Atomic Stephanie

Posted 2011.11.03 21.07 in Life On Drugs by Stephanie

So today was my second adventure in Nuclear medicine. I didn’t get any superpowers when I had my first experience with these guys, so I don’t have my hopes up this time around either.

With or without superpowers, I was feeling fairly relaxed about the whole procedure as I’ve been through it before. The big differences were this time, I (mostly) knew what to expect, and I brought a camera with me to take some pictures. Well, really I only got one decent picture, but it’s a good one…

Syringe, inside a lead-lined steel cannister.


You know they’re serious when the needle is delivered in a lead-lined steel tube. They sat this infront of me on a little cart then left for a while, allowing me ample opportunity to sneak a photo.

Inside the needle is something called Technetium-99m-MDP. The MDP part refers to the medical component, which is that it binds to living bone structure. The Technetium-99m part is the radioactive part. This has a gamma-decay half-life of about 6 hours – meaning that in about 6 hours, half of it has decayed emitting a gamma wave. Or particle. Or wavicle.

Technetium-99m decays into Technetium-99, which then has a half-life of over 200,000 years, emitting beta wavicles as it decays into Ruthenium-99. Something about this feels like it should be at least slightly unhealthy. But then, I’m not a doctor.

Having been suitably irradiated, I was then left to my own devices for the next 150 minutes, to allow the isotope to bind to my bones. The clinic was near enough to home that I could come back here to wait out the delay.

Another difference between my first radiological experience and this one, is that this time, I own a geiger counter! More specifically, I’ve built one into my home MCP project.

Over the past few months, it has been counting the background radiation. And I mean very background. Around here, it averages about 1.45 counts per minute – or in other words, the detector usually registers two counts for every three minutes or so.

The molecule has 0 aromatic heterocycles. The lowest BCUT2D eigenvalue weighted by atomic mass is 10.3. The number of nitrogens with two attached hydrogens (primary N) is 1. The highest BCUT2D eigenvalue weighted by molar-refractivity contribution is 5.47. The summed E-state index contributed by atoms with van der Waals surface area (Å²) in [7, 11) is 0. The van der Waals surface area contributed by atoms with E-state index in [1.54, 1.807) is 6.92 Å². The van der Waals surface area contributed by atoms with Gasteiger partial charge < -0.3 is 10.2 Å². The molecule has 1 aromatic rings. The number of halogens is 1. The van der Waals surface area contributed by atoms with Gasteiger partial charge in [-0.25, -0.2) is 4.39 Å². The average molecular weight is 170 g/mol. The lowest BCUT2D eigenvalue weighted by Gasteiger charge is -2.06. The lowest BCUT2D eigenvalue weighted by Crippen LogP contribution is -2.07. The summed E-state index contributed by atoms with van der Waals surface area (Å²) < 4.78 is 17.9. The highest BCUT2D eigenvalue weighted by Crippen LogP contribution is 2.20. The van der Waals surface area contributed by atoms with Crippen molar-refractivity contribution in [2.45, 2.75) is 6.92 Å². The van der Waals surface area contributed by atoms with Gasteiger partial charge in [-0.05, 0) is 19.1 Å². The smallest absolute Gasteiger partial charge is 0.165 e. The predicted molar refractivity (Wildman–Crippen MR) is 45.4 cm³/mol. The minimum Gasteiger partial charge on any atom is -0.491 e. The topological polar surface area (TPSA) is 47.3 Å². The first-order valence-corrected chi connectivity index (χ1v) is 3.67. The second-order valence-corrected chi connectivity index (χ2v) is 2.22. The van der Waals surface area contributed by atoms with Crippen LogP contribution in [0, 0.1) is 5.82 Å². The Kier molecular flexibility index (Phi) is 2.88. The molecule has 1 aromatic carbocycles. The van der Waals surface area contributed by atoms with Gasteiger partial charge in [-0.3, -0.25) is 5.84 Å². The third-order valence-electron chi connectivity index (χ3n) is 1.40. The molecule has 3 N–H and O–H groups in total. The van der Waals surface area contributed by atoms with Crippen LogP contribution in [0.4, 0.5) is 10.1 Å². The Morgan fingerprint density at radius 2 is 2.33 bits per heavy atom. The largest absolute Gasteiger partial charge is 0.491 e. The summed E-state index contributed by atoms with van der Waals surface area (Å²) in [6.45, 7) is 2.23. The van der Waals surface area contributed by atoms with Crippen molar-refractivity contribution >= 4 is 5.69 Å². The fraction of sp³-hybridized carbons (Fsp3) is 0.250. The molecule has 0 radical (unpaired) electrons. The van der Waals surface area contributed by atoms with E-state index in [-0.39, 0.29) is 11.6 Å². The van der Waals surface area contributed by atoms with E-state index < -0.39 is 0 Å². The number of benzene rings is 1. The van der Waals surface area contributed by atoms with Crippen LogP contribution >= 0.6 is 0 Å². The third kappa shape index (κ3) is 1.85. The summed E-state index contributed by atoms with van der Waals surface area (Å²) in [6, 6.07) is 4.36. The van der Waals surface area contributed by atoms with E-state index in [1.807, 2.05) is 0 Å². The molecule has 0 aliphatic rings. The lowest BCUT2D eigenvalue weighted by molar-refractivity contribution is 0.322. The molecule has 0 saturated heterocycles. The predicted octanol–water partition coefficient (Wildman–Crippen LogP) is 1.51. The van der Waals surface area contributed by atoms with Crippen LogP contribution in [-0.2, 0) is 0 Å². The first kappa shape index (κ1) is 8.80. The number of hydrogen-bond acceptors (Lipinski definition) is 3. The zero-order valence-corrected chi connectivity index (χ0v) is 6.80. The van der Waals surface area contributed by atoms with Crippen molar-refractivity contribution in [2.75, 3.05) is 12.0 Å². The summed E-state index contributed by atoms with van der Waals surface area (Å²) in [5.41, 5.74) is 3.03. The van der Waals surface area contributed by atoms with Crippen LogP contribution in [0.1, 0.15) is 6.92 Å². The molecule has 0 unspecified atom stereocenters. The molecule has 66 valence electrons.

Unlike the geiger counters you see on TV or movies, mine doesn’t click – that’s very annoying – I removed the clicker and put in a blinky light. So it blinks when the tiny sensor detects a gamma or beta wavicle.

Tiny sensor? You bet. It’s about half of a cubic centimeter in volume. About 2cm long and a quarter cm in diameter. Very small.

Anyways, the cool thing – as soon as I came in the front door I could see the thing blinking like crazy. Standing 2 feet from it, it was going off the chart! I reset the counter then pulled out my phone and recorded a little video of it.

In this video clip, you can see the counter (lower left corner of the lower LCD screen) starts at 1999, and the video clip runs until the counter passes 2200 counts. This happens in less than 45 seconds. The actual count is just under 300 cpm — more than two hundred times the normal background level here!

I was standing about 2 or 3 feet from the detector while filming that little clip. Pretty amazing to think that I was giving off so much radiation that I could drive the little sensor wild like that.

The actual imaging process was boring and I couldn’t take any pictures of their toys, they took away my camera and everything else while I was in The Machine. And now I’m just watching my geiger counter as it shows the steadily-decreasing radiation levels… with a half-life of about 6 hours, I’ll only have about 6% of my radiation left, when it hits the 24-hour mark.

Oh well, it was fun while it lasted.


  1. Lezley says:

    Okay… the difference between when I was over on Friday and THAT are CREEPY AS HELL.

    …though it’d be cool if you turned into Dr. Manahattan or something.

    1. Stephanie says:

      The really freaky thing was to realize that all those detection events were ONLY the gamma waves coming off my body that happened to be going in the exact direction to hit the sensor.

      For every one that hit the sensor there were thousands upon thousands going in different directions, that didn’t hit the sensor.

      The imaging machine had two huge detection surfaces, and while I was in there it was registering about 1,800 counts per second!

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